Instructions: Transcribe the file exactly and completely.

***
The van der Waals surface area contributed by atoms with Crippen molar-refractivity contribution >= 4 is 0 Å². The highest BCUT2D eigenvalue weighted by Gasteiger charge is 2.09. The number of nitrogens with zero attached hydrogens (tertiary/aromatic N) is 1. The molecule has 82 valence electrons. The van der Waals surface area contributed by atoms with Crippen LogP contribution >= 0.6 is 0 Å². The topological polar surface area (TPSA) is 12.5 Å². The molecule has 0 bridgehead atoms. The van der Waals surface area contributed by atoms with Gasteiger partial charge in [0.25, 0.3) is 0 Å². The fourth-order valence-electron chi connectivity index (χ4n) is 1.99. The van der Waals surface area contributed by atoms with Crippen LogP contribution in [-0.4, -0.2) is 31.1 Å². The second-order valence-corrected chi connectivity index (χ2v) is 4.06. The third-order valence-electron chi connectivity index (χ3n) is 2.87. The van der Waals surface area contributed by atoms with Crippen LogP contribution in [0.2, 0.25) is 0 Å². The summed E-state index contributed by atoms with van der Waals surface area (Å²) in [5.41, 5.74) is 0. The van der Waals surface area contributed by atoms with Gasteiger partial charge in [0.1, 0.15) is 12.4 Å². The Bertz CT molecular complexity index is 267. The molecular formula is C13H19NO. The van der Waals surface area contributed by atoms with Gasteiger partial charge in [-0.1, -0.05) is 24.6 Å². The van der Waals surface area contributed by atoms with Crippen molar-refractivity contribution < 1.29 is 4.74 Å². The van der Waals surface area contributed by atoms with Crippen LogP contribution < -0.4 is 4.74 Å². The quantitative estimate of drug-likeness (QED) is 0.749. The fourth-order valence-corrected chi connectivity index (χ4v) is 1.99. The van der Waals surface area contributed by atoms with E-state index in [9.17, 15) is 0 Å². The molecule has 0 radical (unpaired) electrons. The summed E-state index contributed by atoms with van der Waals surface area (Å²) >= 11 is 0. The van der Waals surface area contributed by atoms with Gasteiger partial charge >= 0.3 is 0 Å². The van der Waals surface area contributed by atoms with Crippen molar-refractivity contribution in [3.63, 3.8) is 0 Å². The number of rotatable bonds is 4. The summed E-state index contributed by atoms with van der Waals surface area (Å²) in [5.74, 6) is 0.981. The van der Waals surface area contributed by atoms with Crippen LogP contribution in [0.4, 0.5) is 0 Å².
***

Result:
The van der Waals surface area contributed by atoms with Crippen molar-refractivity contribution >= 4 is 0 Å². The highest BCUT2D eigenvalue weighted by Gasteiger charge is 2.09. The number of nitrogens with zero attached hydrogens (tertiary/aromatic N) is 1. The molecule has 82 valence electrons. The van der Waals surface area contributed by atoms with Crippen LogP contribution >= 0.6 is 0 Å². The topological polar surface area (TPSA) is 12.5 Å². The molecule has 0 bridgehead atoms. The van der Waals surface area contributed by atoms with Gasteiger partial charge in [0.25, 0.3) is 0 Å². The fourth-order valence-electron chi connectivity index (χ4n) is 1.99. The van der Waals surface area contributed by atoms with Crippen LogP contribution in [-0.4, -0.2) is 31.1 Å². The second-order valence-corrected chi connectivity index (χ2v) is 4.06. The third-order valence-electron chi connectivity index (χ3n) is 2.87. The van der Waals surface area contributed by atoms with Crippen LogP contribution in [0.2, 0.25) is 0 Å². The summed E-state index contributed by atoms with van der Waals surface area (Å²) in [5.41, 5.74) is 0. The van der Waals surface area contributed by atoms with Gasteiger partial charge in [0.1, 0.15) is 12.4 Å². The Bertz CT molecular complexity index is 267. The molecular formula is C13H19NO. The van der Waals surface area contributed by atoms with Gasteiger partial charge in [-0.1, -0.05) is 24.6 Å². The van der Waals surface area contributed by atoms with Crippen molar-refractivity contribution < 1.29 is 4.74 Å². The van der Waals surface area contributed by atoms with Crippen LogP contribution < -0.4 is 4.74 Å². The quantitative estimate of drug-likeness (QED) is 0.749. The fourth-order valence-corrected chi connectivity index (χ4v) is 1.99. The van der Waals surface area contributed by atoms with E-state index in [9.17, 15) is 0 Å². The molecule has 0 radical (unpaired) electrons. The summed E-state index contributed by atoms with van der Waals surface area (Å²) >= 11 is 0. The van der Waals surface area contributed by atoms with Gasteiger partial charge >= 0.3 is 0 Å². The van der Waals surface area contributed by atoms with Crippen molar-refractivity contribution in [3.63, 3.8) is 0 Å². The number of rotatable bonds is 4. The summed E-state index contributed by atoms with van der Waals surface area (Å²) in [5.74, 6) is 0.981. The van der Waals surface area contributed by atoms with Crippen LogP contribution in [0.4, 0.5) is 0 Å².